Welcome to Hanover, future '17s. With the best undergraduate education in the world, our passionate student body and profound sense of community, Dartmouth is much more than just another four years of school. It is an experience, an incredibly engrossing chapter of your life that will leave you forever connected to this campus.
Over the last several years, students have increasingly questioned Student Assembly's relevance. Past presidential candidates often promised more than they could possibly deliver, undermining the Assembly's credibility. Nonetheless, the Assembly can, and should, play a very important role on this campus, liaising with various student groups and between students and administrators. Dartmouth needs a student body president who is cognizant of the limitations of the position's power and will focus on fulfilling the Assembly's core functions instead of pursuing extraneous and unrealistic pipe dreams. With these considerations in mind, we believe Adrian Ferrari '14 is best suited to lead the Assembly over this next, crucial year in Dartmouth's history.
This weekend, the College celebrated 40 years of coeducation with the Greenways conference ("College Celebrates Coeducation," Apr. 8), welcoming alumnae back to campus for a series of panel discussions on career and life experiences. It was a rare and wonderful occasion, with speakers who are leaders across the fields of business, science and technology, media, arts, politics and academia. Yet it failed to provide the mentorship and personal connections to undergraduates, who obviously would have benefitted from interacting with alumni.
With the first housing applications for Fall term due today, the College's housing problems are again at the forefront of students' minds. Many of us have heard friends and classmates complain about the inconvenience of remote dormitories like the Lodge or the space constraints of one-room closets in Wheeler. Given the chronic shortage of quality housing, and considering that nearly 90 percent of students live on campus, the College should renovate some of its existing housing stock and add new, modern dormitories.
Yesterday evening, Dartmouth and its Ivy League peers released admissions decisions for the Class of 2017. Not only did Dartmouth have fewer applicants this year than last year, but the admission rate increased to 10 percent from 9.4 ("College admits 10 percent of applicants to Class of 2017," Mar. 29). Dartmouth is the only Ivy to increase its acceptance rate and, with the exception of Princeton University, the only one to see fewer applicants. While this development is unfortunate, it was nonetheless entirely predictable.
Yesterday, the College released nine strategic planning working group reports, detailing a two-year reflection process on Dartmouth's operations and priorities. Interim President Carol Folt invited students to provide input that will be synthesized and presented to President-elect Philip Hanlon when he arrives in July. Overall, the release of these long-awaited ideas is poorly timed and unhelpfully vague.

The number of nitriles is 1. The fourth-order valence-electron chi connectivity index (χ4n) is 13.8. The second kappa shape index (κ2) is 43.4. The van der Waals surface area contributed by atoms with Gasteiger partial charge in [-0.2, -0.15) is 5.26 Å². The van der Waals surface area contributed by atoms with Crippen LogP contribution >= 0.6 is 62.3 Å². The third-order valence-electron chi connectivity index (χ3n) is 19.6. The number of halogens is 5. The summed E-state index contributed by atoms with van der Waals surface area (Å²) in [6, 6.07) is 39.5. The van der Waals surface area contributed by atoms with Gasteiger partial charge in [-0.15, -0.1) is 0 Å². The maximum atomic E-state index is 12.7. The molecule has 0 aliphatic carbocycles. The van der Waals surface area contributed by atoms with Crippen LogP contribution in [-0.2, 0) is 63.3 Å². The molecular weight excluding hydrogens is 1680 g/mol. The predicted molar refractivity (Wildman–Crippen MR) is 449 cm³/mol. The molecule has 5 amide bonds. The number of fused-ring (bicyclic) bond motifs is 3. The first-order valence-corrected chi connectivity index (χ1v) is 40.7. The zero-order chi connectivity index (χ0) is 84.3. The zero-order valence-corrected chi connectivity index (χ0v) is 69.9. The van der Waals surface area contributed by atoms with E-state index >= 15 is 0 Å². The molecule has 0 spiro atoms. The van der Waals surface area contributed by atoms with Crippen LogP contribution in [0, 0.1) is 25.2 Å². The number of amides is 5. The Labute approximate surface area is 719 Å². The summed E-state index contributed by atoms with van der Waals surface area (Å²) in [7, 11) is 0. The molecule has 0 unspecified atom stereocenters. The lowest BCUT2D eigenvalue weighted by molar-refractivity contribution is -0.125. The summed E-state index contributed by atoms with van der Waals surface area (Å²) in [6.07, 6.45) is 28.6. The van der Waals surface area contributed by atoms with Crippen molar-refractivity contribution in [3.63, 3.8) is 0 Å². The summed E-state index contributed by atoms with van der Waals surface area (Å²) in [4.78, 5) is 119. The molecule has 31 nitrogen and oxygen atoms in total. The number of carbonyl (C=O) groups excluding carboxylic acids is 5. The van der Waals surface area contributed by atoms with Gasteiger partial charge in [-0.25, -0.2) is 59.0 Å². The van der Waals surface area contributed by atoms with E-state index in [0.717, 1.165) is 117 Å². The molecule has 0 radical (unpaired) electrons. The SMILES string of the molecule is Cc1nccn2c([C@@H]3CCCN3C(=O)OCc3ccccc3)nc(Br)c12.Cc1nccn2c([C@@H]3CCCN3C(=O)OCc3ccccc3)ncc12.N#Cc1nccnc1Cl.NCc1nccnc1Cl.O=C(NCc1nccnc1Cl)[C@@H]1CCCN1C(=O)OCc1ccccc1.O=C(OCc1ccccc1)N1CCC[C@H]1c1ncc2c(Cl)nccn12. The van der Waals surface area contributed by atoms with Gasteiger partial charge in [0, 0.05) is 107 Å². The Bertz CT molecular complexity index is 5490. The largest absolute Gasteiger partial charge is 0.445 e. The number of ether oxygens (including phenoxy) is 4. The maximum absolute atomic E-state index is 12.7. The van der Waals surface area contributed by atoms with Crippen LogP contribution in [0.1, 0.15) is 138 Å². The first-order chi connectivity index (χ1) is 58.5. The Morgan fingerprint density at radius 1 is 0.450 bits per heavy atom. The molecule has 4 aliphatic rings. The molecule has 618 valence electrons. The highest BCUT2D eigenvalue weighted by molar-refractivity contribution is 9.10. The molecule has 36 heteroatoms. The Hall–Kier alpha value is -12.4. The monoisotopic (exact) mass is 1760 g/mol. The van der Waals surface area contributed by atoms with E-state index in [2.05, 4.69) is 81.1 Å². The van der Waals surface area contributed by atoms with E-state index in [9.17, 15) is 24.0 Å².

On Saturday, the Board of Trustees announced a significant increase in Dartmouth's cost of attendance ("College costs to rise 3.8 percent," Mar. 4). Next year, Dartmouth will become the second Ivy League institution after Columbia to exceed $60,000 per year in student costs. The raise, however, is actually the smallest percentage increase in Dartmouth's cost of attendance in over 10 years. These repeated, exorbitant hikes are distressing to current students and may explain much of the College's difficulty securing its yield in recent years.
This past month has seen exciting and much-needed developments in expanding study-abroad opportunities. The new offerings include a film foreign study program in Los Angeles and a public policy seminar that concludes with a trip to India. However, the College has a long way to go if it seeks to bring its full array of study abroad options in line with student interests and expectations.
As we move toward spring term and prepare to welcome prospective students from the Class of 2017 to Hanover, we are disappointed to hear that the admissions office is considering wholesale changes in programming for Dimensions weekend. Given that Dartmouth prides itself on putting together an exceptional Dimensions experience to welcome and woo the incoming class, we question the motives behind this change. The proposed alterations namely, eliminating the Dimensions show and its cast of freshman students strike deeply at Dartmouth's brand as an institution of higher learning. We understand the College's desire to highlight its intellectual side, but feel strongly that the proposed changes will do nothing to address the perceived problems with our yield.
With the impending departure of undergraduate judicial affairs director Nathan Miller at the end of this academic year, the College is in a position to make an influential hire. As the person who deals with student misconduct and disciplinary action, the undergraduate judicial affairs director must uphold rules in a transparent manner and focus on critical and sensitive aspects of student life. Given that a search committee within the Dean of the College's office is set to review applications for the job ("Undergraduate Judicial Affairs seeks director," Feb. 12), we hope that the College makes the most of this opportunity by appointing someone who will revamp what is regarded by most students as an obscure and intimidating system.